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Pharmacogenetics of complement factor H (Y402H) and treatment of exudative age-related macular degeneration with ranibizumab
  1. A Y Lee1,
  2. A K Raya1,
  3. S M Kymes1,
  4. A Shiels1,
  5. M A Brantley, Jr1,2
  1. 1
    Department of Ophthalmology and Visual Sciences, Washington University School of Medicine, St Louis, Missouri, USA
  2. 2
    Barnes Retina Institute, 1600 S Brentwood Blvd, St Louis, Missouri, USA
  1. Dr M A Brantley, Jr, Department of Ophthalmology and Visual Sciences/Campus Box 8096, Washington University School of Medicine, 660 S Euclid Avenue, St Louis, MO 63110, USA; brantley{at}


Aims: To determine whether complement factor H (CFH) genotypes have a pharmacogenetic effect on the treatment of exudative age-related macular degeneration (AMD) with ranibizumab.

Methods: A retrospective study of 156 patients with exudative AMD treated with intravitreal ranibizumab monotherapy was conducted. AMD phenotypes were characterised by clinical examination, visual acuity, fundus photography, fluorescein angiography and injection timing. Patients received intravitreal ranibizumab injections as part of routine ophthalmological care and were followed for a minimum of 9 months. Each patient was genotyped for the single nucleotide polymorphism rs1061170 (Y402H) in the CFH gene.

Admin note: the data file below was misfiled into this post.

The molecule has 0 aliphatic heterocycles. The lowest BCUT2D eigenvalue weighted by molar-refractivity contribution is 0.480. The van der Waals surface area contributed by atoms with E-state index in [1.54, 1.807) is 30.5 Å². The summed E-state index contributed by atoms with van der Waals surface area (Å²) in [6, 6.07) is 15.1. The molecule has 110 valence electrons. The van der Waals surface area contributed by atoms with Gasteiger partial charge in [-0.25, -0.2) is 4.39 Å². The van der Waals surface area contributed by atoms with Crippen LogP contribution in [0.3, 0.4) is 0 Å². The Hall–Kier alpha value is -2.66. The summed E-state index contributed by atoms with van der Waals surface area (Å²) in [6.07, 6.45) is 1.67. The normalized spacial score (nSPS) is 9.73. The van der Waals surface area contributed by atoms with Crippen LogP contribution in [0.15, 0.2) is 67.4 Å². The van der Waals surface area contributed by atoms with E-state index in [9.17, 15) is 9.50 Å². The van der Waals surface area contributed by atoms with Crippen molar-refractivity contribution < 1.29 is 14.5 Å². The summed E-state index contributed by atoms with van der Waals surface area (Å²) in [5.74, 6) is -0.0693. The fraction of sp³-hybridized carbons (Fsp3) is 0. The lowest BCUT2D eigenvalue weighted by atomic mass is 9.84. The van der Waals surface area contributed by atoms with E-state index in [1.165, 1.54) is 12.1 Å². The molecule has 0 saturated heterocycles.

Results: Baseline lesion size and angiographic type, as well as mean visual acuities at baseline, 6 months, and 9 months were similar among the three CFH genotypes. Over 9 months, patients with both risk alleles received approximately one more injection (p = 0.09). In a recurrent event analysis, patients homozygous for the CFH Y402H risk allele had a 37% significantly higher risk of requiring additional ranibizumab injections (p = 0.04).

Conclusions: In this study cohort, the response to treatment of AMD with ranibizumab differed according to CFH genotype, suggesting that determining patients’ CFH genotype may be helpful in the future in tailoring treatment for exudative AMD with intravitreal ranibizumab.

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  • Competing interests: SMK receives funding from Allergan and Pfizer.

  • Funding: This work was supported by NIH grant T32RR023255 and UL1RR024992 to Washington University School of Medicine (AYL and AKR), the Jahnigen Career Development. Award from the American Geriatrics Society (MAB), the Carl M & Mildred A Reeves Foundation (MAB), NEI grant EY012284 (AS), NEI Core Grant 5 P30 EY02687, and a grant from Research to Prevent Blindness to the Department of Ophthalmology and Visual Sciences at Washington University School of Medicine.

  • Ethics approval: Ethics approval was provided by the Human Research Protection Office at Washington University in St Louis.

  • Patient consent: Obtained.